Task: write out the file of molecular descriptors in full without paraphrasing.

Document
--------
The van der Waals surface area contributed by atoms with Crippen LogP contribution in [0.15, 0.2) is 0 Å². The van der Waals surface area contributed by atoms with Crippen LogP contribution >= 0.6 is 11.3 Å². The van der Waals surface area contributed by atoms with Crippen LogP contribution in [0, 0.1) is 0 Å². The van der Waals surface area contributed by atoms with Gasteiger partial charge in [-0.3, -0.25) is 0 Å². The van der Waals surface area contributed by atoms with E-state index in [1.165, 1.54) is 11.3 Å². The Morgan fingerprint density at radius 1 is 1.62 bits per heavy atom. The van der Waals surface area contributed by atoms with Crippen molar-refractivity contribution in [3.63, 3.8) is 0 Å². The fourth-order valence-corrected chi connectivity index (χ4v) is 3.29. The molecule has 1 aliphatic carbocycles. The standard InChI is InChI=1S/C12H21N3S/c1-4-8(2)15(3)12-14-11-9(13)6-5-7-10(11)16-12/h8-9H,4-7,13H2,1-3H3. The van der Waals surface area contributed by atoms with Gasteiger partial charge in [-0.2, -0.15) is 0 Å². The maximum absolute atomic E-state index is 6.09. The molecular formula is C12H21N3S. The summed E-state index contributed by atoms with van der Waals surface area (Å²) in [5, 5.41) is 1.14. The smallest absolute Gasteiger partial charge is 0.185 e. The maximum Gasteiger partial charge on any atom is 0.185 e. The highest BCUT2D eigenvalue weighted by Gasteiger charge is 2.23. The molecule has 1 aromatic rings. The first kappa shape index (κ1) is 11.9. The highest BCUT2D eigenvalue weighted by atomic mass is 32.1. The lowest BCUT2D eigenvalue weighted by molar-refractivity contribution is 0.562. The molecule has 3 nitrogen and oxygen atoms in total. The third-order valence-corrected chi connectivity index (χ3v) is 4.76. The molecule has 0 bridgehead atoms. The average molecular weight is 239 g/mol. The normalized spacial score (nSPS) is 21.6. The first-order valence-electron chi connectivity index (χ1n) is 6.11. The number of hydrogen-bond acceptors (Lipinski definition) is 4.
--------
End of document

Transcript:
The van der Waals surface area contributed by atoms with Crippen LogP contribution in [0.15, 0.2) is 0 Å². The van der Waals surface area contributed by atoms with Crippen LogP contribution >= 0.6 is 11.3 Å². The van der Waals surface area contributed by atoms with Crippen LogP contribution in [0, 0.1) is 0 Å². The van der Waals surface area contributed by atoms with Gasteiger partial charge in [-0.3, -0.25) is 0 Å². The van der Waals surface area contributed by atoms with E-state index in [1.165, 1.54) is 11.3 Å². The Morgan fingerprint density at radius 1 is 1.62 bits per heavy atom. The van der Waals surface area contributed by atoms with Crippen molar-refractivity contribution in [3.63, 3.8) is 0 Å². The fourth-order valence-corrected chi connectivity index (χ4v) is 3.29. The molecule has 1 aliphatic carbocycles. The standard InChI is InChI=1S/C12H21N3S/c1-4-8(2)15(3)12-14-11-9(13)6-5-7-10(11)16-12/h8-9H,4-7,13H2,1-3H3. The van der Waals surface area contributed by atoms with Gasteiger partial charge in [-0.2, -0.15) is 0 Å². The maximum absolute atomic E-state index is 6.09. The molecular formula is C12H21N3S. The summed E-state index contributed by atoms with van der Waals surface area (Å²) in [5, 5.41) is 1.14. The smallest absolute Gasteiger partial charge is 0.185 e. The maximum Gasteiger partial charge on any atom is 0.185 e. The highest BCUT2D eigenvalue weighted by Gasteiger charge is 2.23. The molecule has 1 aromatic rings. The first kappa shape index (κ1) is 11.9. The highest BCUT2D eigenvalue weighted by atomic mass is 32.1. The lowest BCUT2D eigenvalue weighted by molar-refractivity contribution is 0.562. The molecule has 3 nitrogen and oxygen atoms in total. The third-order valence-corrected chi connectivity index (χ3v) is 4.76. The molecule has 0 bridgehead atoms. The average molecular weight is 239 g/mol. The normalized spacial score (nSPS) is 21.6. The first-order valence-electron chi connectivity index (χ1n) is 6.11. The number of hydrogen-bond acceptors (Lipinski definition) is 4.